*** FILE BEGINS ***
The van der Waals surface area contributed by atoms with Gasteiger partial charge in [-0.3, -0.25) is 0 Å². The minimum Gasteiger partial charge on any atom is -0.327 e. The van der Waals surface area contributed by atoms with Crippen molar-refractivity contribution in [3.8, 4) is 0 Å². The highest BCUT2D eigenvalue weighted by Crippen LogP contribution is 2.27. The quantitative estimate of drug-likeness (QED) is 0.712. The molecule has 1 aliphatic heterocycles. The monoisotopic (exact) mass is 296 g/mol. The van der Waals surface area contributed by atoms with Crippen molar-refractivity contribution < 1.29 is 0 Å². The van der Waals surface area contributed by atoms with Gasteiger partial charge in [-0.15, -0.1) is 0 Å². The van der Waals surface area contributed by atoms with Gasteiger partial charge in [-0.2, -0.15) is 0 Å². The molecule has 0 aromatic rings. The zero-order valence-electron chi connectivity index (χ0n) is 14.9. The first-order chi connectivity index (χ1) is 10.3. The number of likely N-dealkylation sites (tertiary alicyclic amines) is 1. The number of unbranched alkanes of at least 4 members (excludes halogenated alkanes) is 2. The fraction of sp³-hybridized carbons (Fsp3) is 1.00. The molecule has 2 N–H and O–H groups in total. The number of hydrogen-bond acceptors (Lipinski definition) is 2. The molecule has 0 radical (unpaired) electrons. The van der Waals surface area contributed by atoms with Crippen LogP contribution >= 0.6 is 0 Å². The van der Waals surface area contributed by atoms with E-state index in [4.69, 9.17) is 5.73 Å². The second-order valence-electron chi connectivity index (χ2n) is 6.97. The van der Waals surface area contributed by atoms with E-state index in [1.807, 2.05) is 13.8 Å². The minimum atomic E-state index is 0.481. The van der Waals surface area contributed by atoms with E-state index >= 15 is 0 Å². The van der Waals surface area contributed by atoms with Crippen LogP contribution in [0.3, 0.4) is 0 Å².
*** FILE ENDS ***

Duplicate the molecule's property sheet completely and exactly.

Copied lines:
The van der Waals surface area contributed by atoms with Gasteiger partial charge in [-0.3, -0.25) is 0 Å². The minimum Gasteiger partial charge on any atom is -0.327 e. The van der Waals surface area contributed by atoms with Crippen molar-refractivity contribution in [3.8, 4) is 0 Å². The highest BCUT2D eigenvalue weighted by Crippen LogP contribution is 2.27. The quantitative estimate of drug-likeness (QED) is 0.712. The molecule has 1 aliphatic heterocycles. The monoisotopic (exact) mass is 296 g/mol. The van der Waals surface area contributed by atoms with Crippen molar-refractivity contribution < 1.29 is 0 Å². The van der Waals surface area contributed by atoms with Gasteiger partial charge in [-0.15, -0.1) is 0 Å². The van der Waals surface area contributed by atoms with Gasteiger partial charge in [-0.2, -0.15) is 0 Å². The molecule has 0 aromatic rings. The zero-order valence-electron chi connectivity index (χ0n) is 14.9. The first-order chi connectivity index (χ1) is 10.3. The number of likely N-dealkylation sites (tertiary alicyclic amines) is 1. The number of unbranched alkanes of at least 4 members (excludes halogenated alkanes) is 2. The fraction of sp³-hybridized carbons (Fsp3) is 1.00. The molecule has 2 N–H and O–H groups in total. The number of hydrogen-bond acceptors (Lipinski definition) is 2. The molecule has 0 radical (unpaired) electrons. The van der Waals surface area contributed by atoms with Crippen LogP contribution >= 0.6 is 0 Å². The van der Waals surface area contributed by atoms with E-state index in [4.69, 9.17) is 5.73 Å². The second-order valence-electron chi connectivity index (χ2n) is 6.97. The van der Waals surface area contributed by atoms with E-state index in [1.807, 2.05) is 13.8 Å². The minimum atomic E-state index is 0.481. The van der Waals surface area contributed by atoms with E-state index >= 15 is 0 Å². The van der Waals surface area contributed by atoms with Crippen LogP contribution in [0.3, 0.4) is 0 Å².